Church is a smoke-grey cat that gave birth to five healthy kittens. Sadly, Church suffered some complications from labor. The mama cat would eventually recover, but with a prolapsed uterus, she needed immediate medical attention— but her kittens also needed their mom.
Church was rushed to an animal hospital to ensure her survival, while the kittens were abruptly picked up by the MSPCA-Angell shelter. In a release, Alyssa Krieger, community outreach coordinator for the shelter, said:
“The kittens were weak and underweight because they were unable to feed.”
Newborn kittens usually nurse from their mother every 1-2 hours, so the clock had been ticking since Church was taken for medical care. Kittens can be bottle fed and raised by loving humans with success— but nothing truly replaces the comfort of a mother cat or the nourishment of their mother’s milk.
According to The Nest, “If for whatever reason a kitten’s mother is absent from her life, then it is important either to search for a foster cat to temporarily “replace” mama for nursing purposes, or to purchase and use ‘KMR’— kitten milk replacer.”
Additionally, if a kitten is weaned too soon, it can bring about some unpleasant consequences, “particularly in the realms of chewing and suckling,” they explain.
Fortunately for the kittens, an orange tabby named Betty was already at the shelter, patiently awaiting adoption. She was roughly 2 years old, and although her past was a mystery, Betty was about to become a hero!
“Betty was abandoned in an apartment building and some Good Samaritans kept her for about a month before bringing her in. It’s possible she had kittens over a month ago and was still lactating a little bit, but it’s also possible that it was a hormonal response— which is relatively rare, but not unheard of,” Krieger told The Dodo.
“Female cats may sometimes produce milk, that is lactate, when they are not pregnant,” The Nest says. “Even spayed females can experience this. This is the result of a condition called false pregnancy, phantom pregnancy, or pseudopregnancy […] Like humans though, hormonal imbalances can be one of multiple potential causes.”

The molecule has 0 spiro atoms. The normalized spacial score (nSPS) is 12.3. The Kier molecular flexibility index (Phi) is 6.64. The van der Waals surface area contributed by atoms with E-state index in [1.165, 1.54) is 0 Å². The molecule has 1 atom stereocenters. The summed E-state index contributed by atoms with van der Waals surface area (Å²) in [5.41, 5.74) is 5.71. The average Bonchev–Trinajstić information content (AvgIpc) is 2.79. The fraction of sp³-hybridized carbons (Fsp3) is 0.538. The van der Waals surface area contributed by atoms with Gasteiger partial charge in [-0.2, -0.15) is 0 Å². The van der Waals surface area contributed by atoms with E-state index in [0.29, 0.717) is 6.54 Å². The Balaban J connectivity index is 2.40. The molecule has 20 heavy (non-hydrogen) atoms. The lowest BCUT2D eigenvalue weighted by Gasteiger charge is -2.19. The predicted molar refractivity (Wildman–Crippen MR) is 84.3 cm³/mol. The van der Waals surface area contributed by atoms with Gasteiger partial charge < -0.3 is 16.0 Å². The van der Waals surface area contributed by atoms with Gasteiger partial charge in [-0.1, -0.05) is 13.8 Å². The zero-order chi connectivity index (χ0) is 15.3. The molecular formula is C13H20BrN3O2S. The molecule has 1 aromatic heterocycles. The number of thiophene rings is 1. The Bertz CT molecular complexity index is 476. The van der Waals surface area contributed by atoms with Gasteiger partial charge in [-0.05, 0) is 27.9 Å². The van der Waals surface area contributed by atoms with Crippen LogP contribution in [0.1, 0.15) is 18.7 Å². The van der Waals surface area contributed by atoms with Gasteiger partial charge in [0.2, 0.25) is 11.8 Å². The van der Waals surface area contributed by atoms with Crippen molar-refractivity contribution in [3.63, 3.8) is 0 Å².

When Betty met the kittens, her maternal instincts immediately kicked in.
She took the kittens into her warm embrace as if they were very own! At their first meeting, Betty began by cleaning the babies, giving them each the proper grooming their mother wasn’t available to provide.
Betty shocked everyone with her amazing mothering skills!
After a quick bath, Betty then began nursing the kittens— and although she didn’t have kittens of her own, she seemed to know exactly what to do!
Cats will often nurse the kittens of other cats, and if needed, they’ll even nurse other newborn animals if given the chance. Mammals are hardwired with maternal insctincts— and Betty is a great example!
“She spent the next two days caring for all 5 kittens until Church was back on her feet and able to be with her kittens again.”
Thanks to Betty, the kittens did great, soaking up all the snuggles and milk their surrogate mom had to offer. After recovery, Church was reunited with her babies and did her best to step into the motherly role.
Sadly, Church wasn’t able to produce enough milk to feed all 5 kittens— but Betty was willing to stick around and help the Little Mama out!
“Neither cat was producing quite enough milk for all five kittens, but we were very happy to see that each could support half of the litter. This was truly an ‘it takes a village’ moment.”
Betty took over nursing three of Church’s kittens, while Church nursed the other two. With the two devoted kitties working together, all of Church’s litter was happy, fed, and protected. “It’s extremely rare for us to have a mom cat who is able to take over kitten care for another, and we often have to resort to bottle-feeding kittens. But we were lucky that Betty was able and willing,” Krieger explained.
Too often we hear stories about kittens being forced to survive without their Mamas. In this case, it’s so beautiful to see another female cat stepping in to help out the small family. Our society could take note from these cats— it truly does take a village.
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